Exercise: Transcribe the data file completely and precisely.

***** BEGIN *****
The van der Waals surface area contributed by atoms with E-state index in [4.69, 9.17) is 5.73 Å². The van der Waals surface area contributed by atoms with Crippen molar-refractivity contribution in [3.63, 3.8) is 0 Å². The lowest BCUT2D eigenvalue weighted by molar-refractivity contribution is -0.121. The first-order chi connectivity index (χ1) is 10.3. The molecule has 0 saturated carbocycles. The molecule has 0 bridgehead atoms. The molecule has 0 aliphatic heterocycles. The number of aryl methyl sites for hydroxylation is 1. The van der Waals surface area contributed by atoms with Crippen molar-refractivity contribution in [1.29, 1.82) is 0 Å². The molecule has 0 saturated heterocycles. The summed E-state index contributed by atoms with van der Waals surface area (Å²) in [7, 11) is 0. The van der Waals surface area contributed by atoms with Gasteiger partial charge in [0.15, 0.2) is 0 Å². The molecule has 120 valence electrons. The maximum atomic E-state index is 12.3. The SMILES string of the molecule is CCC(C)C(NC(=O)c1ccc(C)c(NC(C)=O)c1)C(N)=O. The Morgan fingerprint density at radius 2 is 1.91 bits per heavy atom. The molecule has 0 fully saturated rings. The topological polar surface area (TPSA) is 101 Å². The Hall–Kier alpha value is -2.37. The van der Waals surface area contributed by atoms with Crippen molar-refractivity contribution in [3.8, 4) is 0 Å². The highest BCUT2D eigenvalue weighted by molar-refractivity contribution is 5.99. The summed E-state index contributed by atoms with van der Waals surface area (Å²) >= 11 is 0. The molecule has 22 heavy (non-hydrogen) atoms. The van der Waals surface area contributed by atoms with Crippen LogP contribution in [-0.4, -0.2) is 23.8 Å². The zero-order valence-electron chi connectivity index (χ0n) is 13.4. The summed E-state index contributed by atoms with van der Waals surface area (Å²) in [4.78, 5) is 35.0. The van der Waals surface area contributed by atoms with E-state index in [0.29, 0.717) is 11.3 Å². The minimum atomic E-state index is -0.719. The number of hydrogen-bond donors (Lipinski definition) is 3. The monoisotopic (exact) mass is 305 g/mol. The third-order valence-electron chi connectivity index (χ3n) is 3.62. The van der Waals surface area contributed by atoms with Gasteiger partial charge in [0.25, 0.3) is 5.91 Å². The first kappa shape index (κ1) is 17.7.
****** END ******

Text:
The van der Waals surface area contributed by atoms with E-state index in [4.69, 9.17) is 5.73 Å². The van der Waals surface area contributed by atoms with Crippen molar-refractivity contribution in [3.63, 3.8) is 0 Å². The lowest BCUT2D eigenvalue weighted by molar-refractivity contribution is -0.121. The first-order chi connectivity index (χ1) is 10.3. The molecule has 0 saturated carbocycles. The molecule has 0 bridgehead atoms. The molecule has 0 aliphatic heterocycles. The number of aryl methyl sites for hydroxylation is 1. The van der Waals surface area contributed by atoms with Crippen molar-refractivity contribution in [1.29, 1.82) is 0 Å². The molecule has 0 saturated heterocycles. The summed E-state index contributed by atoms with van der Waals surface area (Å²) in [7, 11) is 0. The van der Waals surface area contributed by atoms with Gasteiger partial charge in [0.15, 0.2) is 0 Å². The molecule has 120 valence electrons. The maximum atomic E-state index is 12.3. The SMILES string of the molecule is CCC(C)C(NC(=O)c1ccc(C)c(NC(C)=O)c1)C(N)=O. The Morgan fingerprint density at radius 2 is 1.91 bits per heavy atom. The molecule has 0 fully saturated rings. The topological polar surface area (TPSA) is 101 Å². The Hall–Kier alpha value is -2.37. The van der Waals surface area contributed by atoms with Crippen molar-refractivity contribution in [3.8, 4) is 0 Å². The highest BCUT2D eigenvalue weighted by molar-refractivity contribution is 5.99. The summed E-state index contributed by atoms with van der Waals surface area (Å²) >= 11 is 0. The molecule has 22 heavy (non-hydrogen) atoms. The van der Waals surface area contributed by atoms with Crippen LogP contribution in [-0.4, -0.2) is 23.8 Å². The zero-order valence-electron chi connectivity index (χ0n) is 13.4. The summed E-state index contributed by atoms with van der Waals surface area (Å²) in [4.78, 5) is 35.0. The van der Waals surface area contributed by atoms with E-state index in [0.29, 0.717) is 11.3 Å². The minimum atomic E-state index is -0.719. The number of hydrogen-bond donors (Lipinski definition) is 3. The monoisotopic (exact) mass is 305 g/mol. The third-order valence-electron chi connectivity index (χ3n) is 3.62. The van der Waals surface area contributed by atoms with Gasteiger partial charge in [0.25, 0.3) is 5.91 Å². The first kappa shape index (κ1) is 17.7.